First, I would like to underline that I am not a professional writer, nor am I into any kind of travel business or industry. The reason why I am writing the stories and tales I've been experiencing during my previous trips, is simply because I would like to share some funny, hilarious, sometimes scary moments I've been facing along the way and besides that, I like to memorize it for myself. Please excuse me for any written faults as I've never been studying for English in school but just by myself. This text will be accompanied with some images, however for full picture-reports please refer to the different slide shows from Asia or other countries.
If you have any comment about the stories or the homepage content in general, please feel free to mail me.
I hope you will enjoy reading the travel reports as much I enjoyed them by writing them !
After the obligated 4-night stopover in Bangkok, what I can easily call as my second home after dozens of previous visits, Finally I put feet on Chinese ground again.
What impressed me immediately upon arrival, was the discipline of policemen and other official airport authorities. However, other people does’nt show much respect to a foreigner as I could experience the first day already.
When I went to the bank to change some dollars for local currency, the people who came after me, simply passed me by to be the first at the counter. Until I start speaking some non-understandable bla bla in Flemish, nobody knew what happened, but at least they made way for me.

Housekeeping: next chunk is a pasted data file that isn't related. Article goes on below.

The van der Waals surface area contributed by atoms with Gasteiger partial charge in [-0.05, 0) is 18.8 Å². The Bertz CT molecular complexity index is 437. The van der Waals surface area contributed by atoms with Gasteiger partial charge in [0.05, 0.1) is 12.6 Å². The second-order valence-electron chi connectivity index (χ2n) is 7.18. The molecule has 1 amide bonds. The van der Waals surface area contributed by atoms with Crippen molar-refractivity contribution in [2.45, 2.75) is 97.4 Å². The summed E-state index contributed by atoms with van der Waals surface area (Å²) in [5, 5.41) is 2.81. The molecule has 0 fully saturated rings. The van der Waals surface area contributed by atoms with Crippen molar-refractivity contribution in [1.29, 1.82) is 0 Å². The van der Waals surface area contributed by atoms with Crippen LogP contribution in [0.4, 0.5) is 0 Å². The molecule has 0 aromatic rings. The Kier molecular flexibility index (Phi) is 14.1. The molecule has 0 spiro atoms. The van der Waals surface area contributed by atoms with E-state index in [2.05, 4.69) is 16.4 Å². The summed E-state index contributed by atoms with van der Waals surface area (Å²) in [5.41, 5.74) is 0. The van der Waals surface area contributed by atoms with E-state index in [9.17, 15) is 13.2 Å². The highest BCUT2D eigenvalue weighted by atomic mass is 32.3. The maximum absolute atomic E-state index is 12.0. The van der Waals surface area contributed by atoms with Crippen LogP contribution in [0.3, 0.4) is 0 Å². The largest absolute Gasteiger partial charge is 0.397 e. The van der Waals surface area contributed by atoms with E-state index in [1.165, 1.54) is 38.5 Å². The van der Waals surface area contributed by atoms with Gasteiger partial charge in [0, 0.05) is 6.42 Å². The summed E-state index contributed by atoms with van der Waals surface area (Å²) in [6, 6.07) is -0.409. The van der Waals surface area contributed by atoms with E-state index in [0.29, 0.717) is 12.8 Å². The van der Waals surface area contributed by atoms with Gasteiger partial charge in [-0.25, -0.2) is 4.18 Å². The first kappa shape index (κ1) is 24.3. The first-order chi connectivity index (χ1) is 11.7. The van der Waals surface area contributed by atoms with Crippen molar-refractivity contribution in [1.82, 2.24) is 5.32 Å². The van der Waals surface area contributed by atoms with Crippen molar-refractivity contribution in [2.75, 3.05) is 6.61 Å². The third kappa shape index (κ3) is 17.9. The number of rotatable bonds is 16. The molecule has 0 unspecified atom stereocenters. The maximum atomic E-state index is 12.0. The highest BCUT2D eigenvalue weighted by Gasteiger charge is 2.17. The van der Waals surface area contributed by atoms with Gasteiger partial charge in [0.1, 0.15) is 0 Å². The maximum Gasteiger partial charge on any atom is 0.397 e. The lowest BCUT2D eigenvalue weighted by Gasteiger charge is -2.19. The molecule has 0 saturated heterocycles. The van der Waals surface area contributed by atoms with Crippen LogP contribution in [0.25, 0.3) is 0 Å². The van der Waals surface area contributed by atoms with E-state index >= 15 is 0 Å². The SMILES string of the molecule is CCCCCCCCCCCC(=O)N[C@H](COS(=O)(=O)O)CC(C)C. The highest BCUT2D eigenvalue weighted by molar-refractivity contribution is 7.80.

Kunming, the capital of Yunnan province is not the kind of city which you should put as top-priority on your list, but it is the environment, the surrounding area which has attracted me to come to visit this part of China.
The 5 star Horizon Hotel (see picture) where I will spend the night is a strong example of high-tech expression and neon-illuminated signs with huge Chinese characters that decorated the facades of the hotel.
As the tonight's diner is included, I made it to the rooftop revolving restaurant where a single table was waiting for me right next to the "bottom to top" glass wall.
The table offered me a splendid view over Kunming by night. The place was crowded by local earth creatures and one single white-faced foreigner.
No wonder, I felt a bit uncomfortable as all those yellow faces where looking in one direction only.
Normally when I arrive in a city for the first time, I usually want to check out what is going on at night. Tonight it was no difference, so I asked the Hotel concierge for "the place to be" of Kunming. He lifted his shoulders as he was trying to let me understand that there's nothing going on this part of the planet.
Ok, I went out the hotel and was trying to figure out where to go on my own. I usually ask Taxi drivers where to go... If they don't know, nobody knows... ! The friendly Chinese driver dropped me in front of a place called TOP ONE. I made my way inside and yes, it looks like this is the kind of place to my taste.
At this time, about 10.30pm the place was about as empty. There were tables and chairs available throughout this club but I was friendly advised to take a seat at the bar.
Promo girls representing Heineken and Sol are doing their best to offer me "their" beer. Because it has been a while since I had a Mexican beer, I ordered myself a "Sol". This to great enjoyment of the tiny clad promo-lady. ( picture this: A European guy drinking Mexican beer in China ).